The nation’s casinos took their hard knocks last year as revenues and jobs fell, though there were a few bright spots such as the blossoming casino industry in Pennsylvania.
A report released Monday by the American Gaming Association found that revenue nationwide was down 4.7 percent in 2008 to $32.5 billion. The year before, revenue had increased by 5.3 percent.
The country has more than 1,600 casinos, slot parlors and other gambling halls. The number of casino jobs fell 1 percent to more than 357,000, who earned a total of $14.1 billion in wages and other benefits.
With its reduction in consumer spending and freezing credit markets, the recession that began in late 2007 made 2008 a challenging year for the commercial casino industry.
Results of a 2009 public opinion poll conducted by VP Communications, Inc. and national pollster Peter D. Hart bear out the fact that consumers are cutting back on their casino gaming during these recessionary times, but not any more than they are cutting back on other activities.
Of those survey respondents who participate in casino gambling, 60 percent say they have cut back on the activity, which is similar to the proportions who have cut back on going out to restaurants and taking weekend trips.
State-by-state data reveal that the industry is far from monolithic. The recession hit some markets and regions harder than others, and each was affected by different circumstances.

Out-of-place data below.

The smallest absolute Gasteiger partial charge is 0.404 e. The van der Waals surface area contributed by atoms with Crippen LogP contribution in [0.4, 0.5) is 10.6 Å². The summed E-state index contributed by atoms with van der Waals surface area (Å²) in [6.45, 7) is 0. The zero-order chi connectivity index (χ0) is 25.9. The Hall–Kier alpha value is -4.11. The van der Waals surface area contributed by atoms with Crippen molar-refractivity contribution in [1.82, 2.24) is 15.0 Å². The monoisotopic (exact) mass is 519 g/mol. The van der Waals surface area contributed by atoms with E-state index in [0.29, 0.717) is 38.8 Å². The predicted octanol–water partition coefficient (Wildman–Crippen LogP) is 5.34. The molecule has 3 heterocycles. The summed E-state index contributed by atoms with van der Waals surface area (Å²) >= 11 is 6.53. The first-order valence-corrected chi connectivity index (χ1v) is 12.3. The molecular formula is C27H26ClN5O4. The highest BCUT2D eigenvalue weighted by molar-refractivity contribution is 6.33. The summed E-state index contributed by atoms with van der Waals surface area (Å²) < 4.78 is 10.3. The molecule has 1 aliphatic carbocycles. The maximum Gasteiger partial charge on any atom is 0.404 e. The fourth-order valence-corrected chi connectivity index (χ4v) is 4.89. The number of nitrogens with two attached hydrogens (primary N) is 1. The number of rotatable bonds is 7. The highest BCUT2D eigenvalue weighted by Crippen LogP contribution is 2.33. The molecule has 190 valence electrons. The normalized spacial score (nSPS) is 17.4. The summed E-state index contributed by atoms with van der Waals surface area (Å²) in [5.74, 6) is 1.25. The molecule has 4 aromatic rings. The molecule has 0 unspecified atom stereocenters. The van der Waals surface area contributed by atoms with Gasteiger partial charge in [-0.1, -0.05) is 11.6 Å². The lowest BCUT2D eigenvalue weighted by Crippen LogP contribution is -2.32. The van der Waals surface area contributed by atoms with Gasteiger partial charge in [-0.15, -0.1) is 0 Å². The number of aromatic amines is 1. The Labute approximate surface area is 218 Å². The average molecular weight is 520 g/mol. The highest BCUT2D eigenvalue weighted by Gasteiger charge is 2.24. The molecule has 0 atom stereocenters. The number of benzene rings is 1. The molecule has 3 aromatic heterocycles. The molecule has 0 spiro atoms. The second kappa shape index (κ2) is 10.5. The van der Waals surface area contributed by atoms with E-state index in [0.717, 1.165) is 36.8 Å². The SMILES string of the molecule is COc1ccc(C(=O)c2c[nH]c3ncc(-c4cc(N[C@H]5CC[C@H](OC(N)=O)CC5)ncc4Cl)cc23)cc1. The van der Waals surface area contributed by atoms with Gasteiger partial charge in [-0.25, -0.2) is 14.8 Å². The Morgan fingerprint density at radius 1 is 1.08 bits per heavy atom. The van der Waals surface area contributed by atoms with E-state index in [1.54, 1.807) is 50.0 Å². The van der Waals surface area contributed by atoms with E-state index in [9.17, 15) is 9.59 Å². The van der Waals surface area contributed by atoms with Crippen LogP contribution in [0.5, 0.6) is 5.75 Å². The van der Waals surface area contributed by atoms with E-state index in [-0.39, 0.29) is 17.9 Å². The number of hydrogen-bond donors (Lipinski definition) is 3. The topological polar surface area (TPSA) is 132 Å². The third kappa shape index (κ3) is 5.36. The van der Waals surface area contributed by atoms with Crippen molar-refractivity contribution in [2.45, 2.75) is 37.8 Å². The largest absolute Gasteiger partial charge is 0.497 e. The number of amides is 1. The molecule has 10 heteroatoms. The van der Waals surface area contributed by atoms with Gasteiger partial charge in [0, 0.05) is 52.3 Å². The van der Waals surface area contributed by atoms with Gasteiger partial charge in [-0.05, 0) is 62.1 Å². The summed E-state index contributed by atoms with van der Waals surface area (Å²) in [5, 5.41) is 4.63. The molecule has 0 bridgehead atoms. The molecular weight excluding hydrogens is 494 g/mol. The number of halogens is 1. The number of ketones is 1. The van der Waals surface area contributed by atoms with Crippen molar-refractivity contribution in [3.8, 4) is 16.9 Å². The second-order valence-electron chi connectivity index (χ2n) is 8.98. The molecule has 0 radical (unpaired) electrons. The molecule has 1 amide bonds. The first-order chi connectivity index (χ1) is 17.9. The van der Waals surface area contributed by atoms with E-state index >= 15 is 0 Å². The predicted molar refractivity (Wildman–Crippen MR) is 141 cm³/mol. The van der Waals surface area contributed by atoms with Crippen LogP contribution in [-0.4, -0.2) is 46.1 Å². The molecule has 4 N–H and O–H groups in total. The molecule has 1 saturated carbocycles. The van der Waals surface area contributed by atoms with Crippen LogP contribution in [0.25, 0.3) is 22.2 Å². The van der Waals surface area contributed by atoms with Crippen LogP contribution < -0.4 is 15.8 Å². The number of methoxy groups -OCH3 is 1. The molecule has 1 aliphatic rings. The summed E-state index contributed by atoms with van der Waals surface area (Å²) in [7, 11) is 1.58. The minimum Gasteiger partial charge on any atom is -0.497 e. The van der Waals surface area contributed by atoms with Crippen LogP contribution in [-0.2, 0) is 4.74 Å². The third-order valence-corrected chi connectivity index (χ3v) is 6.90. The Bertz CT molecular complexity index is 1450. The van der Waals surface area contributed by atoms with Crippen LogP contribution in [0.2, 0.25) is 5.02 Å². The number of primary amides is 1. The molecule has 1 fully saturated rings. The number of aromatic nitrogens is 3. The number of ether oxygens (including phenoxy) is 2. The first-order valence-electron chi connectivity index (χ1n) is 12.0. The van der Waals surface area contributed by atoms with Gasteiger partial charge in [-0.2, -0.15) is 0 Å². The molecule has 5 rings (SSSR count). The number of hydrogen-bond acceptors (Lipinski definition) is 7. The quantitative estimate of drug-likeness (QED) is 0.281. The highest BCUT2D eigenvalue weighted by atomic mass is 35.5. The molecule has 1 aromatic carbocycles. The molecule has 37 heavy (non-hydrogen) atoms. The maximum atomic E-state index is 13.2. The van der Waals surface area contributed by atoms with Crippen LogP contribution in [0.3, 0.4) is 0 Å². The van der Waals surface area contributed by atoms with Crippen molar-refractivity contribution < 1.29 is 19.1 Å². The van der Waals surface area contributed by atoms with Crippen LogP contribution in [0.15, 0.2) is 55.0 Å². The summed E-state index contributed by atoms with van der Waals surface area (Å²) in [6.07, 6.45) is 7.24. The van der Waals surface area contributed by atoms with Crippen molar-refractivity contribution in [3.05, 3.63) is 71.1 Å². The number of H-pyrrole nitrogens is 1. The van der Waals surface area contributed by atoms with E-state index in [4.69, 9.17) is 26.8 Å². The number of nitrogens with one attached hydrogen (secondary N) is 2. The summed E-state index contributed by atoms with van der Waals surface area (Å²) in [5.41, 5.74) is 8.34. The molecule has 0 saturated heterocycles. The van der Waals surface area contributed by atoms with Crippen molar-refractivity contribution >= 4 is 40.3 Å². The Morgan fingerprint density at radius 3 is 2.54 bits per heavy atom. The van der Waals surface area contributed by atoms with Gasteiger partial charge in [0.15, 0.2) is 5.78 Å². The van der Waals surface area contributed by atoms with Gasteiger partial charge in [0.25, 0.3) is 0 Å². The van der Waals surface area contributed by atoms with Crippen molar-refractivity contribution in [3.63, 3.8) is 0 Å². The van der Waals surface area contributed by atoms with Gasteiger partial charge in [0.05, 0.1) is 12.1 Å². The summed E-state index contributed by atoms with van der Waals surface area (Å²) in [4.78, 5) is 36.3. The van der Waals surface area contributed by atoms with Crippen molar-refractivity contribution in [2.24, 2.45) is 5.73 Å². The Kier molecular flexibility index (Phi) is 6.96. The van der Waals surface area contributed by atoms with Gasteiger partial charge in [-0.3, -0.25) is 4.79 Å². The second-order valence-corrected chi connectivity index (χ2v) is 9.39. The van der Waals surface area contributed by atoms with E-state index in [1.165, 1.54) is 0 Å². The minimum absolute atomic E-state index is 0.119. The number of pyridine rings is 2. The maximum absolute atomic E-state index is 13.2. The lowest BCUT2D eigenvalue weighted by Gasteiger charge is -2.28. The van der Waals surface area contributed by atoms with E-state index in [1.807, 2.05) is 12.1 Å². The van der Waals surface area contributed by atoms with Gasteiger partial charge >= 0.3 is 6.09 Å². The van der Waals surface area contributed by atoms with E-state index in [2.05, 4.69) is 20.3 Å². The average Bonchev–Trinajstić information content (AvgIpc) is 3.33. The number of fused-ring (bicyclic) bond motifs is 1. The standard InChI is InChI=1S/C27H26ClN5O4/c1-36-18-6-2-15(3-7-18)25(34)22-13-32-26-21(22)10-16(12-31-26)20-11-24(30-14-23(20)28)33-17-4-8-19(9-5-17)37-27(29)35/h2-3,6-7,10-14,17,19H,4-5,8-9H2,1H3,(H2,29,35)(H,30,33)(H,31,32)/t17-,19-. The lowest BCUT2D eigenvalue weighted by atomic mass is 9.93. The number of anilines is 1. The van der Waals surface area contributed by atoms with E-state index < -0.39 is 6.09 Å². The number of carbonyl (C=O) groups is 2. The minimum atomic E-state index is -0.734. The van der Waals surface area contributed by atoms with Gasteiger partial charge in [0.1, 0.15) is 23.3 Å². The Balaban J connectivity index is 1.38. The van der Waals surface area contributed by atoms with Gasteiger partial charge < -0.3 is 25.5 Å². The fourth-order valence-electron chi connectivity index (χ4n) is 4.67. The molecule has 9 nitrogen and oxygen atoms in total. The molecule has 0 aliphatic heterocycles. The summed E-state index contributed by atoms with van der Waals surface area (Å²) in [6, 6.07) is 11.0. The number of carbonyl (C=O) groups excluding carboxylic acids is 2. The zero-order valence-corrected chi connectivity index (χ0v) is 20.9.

For example, Nevada saw decreases in gaming (-9.7 percent) and tax revenue (-10.6 percent) due to a reduction in consumer spending on overnight travel as well as belt-tightening among local gamblers.
New Jersey, hit by a decrease in consumer spending, a partial smoking ban and increased regional competition, saw its gaming revenues decline 8.5 percent, while Colorado and Illinois saw the largest percentage drops in gaming revenue (-12.3 percent and -20.9 percent, respectively) in part because of statewide smoking bans that went into effect at the beginning of 2008.
Some markets, however, witnessed increases in gross gaming revenue in 2008. New properties in Pennsylvania, Missouri and Indiana resulted in subsequent boosts to gaming revenues in those states, with Pennsylvania experiencing the largest percentage increase (+48.3 percent).
Gaming Equipment Makers
During 2008, the gaming equipment manufacturing sector of the U.S. gaming industry made significant contributions to the overall economy, proving to be a growth area during these challenging economic times.
According to research conducted by Applied Analysis for the Association of Gaming Equipment Manufacturers (AGEM), the gaming equipment manufacturing sector produced a record $12.7 billion in economic output, a 6.7 percent increase over 2007 numbers.
Casino Visitation, Poker
According to public opinion research, a quarter of the U.S. adult population visited a casino during 2008, equaling approximately 54.6 million people who visited casinos last year. Casino gambling continued to be the second-most popular form of gambling in the U.S., trailing only the lottery.
Also, the "poker boom" that began in 2003 appears to have peaked. Poker revenues in the two largest casino states declined for the first time since 2002. Additionally, 11 percent of Americans report having played poker in the past year, which is the lowest level of participation since the AGA began tracking this number in 2002.
American Perceptions of
When asked about their personal views of casino gambling, 81 percent of survey respondents say it is acceptable for themselves or others. They equate going to a casino with enjoying other entertainment options, like going to concerts, sporting events or plays, and see that there are myriad benefits that casinos can bring to communities, including job creation, tax contributions, increased tourism and economic development.
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